GSA Annual Meeting in Denver, Colorado, USA - 2016

Paper No. 38-9
Presentation Time: 4:20 PM


BURNS, Scott F., Department of Geology, Portland State University, PO Box 751, Portland, OR 97207-0751,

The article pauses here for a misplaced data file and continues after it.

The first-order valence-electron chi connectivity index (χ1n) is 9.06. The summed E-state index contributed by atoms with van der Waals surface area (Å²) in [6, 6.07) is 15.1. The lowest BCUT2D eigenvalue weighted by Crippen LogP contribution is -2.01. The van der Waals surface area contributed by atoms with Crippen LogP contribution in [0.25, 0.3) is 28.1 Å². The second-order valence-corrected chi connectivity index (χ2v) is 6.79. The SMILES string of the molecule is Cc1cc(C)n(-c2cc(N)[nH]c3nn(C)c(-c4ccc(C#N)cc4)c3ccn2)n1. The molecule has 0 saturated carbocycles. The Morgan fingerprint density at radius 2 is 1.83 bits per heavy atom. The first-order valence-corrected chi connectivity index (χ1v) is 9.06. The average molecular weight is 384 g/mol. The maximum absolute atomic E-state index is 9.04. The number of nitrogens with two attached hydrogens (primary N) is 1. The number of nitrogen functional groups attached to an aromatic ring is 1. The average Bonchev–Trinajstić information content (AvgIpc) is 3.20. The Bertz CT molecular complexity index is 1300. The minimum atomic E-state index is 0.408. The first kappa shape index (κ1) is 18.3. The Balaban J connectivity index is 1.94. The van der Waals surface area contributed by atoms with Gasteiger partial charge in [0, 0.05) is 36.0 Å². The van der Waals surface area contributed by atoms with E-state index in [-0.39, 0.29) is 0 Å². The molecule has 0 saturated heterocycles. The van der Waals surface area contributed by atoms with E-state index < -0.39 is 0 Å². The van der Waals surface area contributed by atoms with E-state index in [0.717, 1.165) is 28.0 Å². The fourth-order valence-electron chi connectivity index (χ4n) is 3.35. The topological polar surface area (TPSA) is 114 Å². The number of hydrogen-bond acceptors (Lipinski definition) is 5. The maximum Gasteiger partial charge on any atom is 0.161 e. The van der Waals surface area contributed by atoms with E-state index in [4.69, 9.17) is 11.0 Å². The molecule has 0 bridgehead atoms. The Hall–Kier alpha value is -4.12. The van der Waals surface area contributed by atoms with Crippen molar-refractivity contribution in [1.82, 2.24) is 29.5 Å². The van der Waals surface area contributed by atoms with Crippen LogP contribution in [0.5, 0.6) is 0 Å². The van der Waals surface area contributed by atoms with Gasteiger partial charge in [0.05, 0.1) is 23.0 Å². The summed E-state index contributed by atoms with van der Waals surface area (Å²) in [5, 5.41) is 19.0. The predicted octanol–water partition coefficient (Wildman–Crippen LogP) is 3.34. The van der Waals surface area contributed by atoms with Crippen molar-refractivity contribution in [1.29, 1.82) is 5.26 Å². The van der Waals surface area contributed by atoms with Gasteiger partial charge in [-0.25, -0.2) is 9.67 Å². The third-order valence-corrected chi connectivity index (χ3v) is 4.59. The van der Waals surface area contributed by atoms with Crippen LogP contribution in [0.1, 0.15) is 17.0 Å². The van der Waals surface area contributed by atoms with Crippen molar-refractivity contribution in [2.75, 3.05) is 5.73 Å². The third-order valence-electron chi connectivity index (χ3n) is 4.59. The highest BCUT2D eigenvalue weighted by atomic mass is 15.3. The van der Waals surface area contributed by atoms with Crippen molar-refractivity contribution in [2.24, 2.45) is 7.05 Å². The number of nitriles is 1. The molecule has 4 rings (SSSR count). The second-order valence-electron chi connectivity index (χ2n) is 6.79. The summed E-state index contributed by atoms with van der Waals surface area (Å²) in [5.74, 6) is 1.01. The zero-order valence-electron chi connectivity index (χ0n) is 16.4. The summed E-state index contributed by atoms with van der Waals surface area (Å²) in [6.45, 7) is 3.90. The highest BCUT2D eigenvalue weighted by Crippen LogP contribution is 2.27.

I am an engineering geologist with 46 years of experience, and for the last 25 years have had the pleasure to work on many court cases involving mainly landslides as an expert witness. I am a RG and CEG in Oregon and an LG in Washington. Here are a few tidbits to help others be great expert witnesses. Landslides so many times end up in lawsuits because they are not covered under normal homeowner’s insurance so people sue! First important thing to do is to get registered if you live in one of the 31 states that have registration. The first thing the opposing lawyer will try to do is to reduce your credibility, and if you are not registered, they will ask the judge to not allow you to testify. Second, work with your lawyer – find out what you cannot say. Use them as a coach. In landslide cases, for instance, you cannot mention that they are not insurable. Third, go over all questions that they will ask you. Sometimes you have to help them with the phrasing of the question to get the answer you want to give. Fourth, always follow the orders of the judge and do not talk to any of the jury. Fifth, make sure that you get to hear the opposing side’s expert witness. This is to prevent the opposing side’s geologist from bending the truth a little. If they do bend the truth, let your lawyer know about it. Sixth, always answer to the jury and be succinct. Seventh, know everything in your briefcase because in some courtrooms, the other side is allowed to see everything you have and will question you on it. Eighth, I recommend that you do not have a geologist on the jury – they have the knowledge you want, but sometimes they come up with their own ideas and derail your story. Remember, you know more on the subject than any of the lawyers so do not be intimidated. Also, many cases never go to court and are either settled outside of court, they go to an arbitration, or one of the sides believes that there is not enough data to support their side and they back down. Good luck!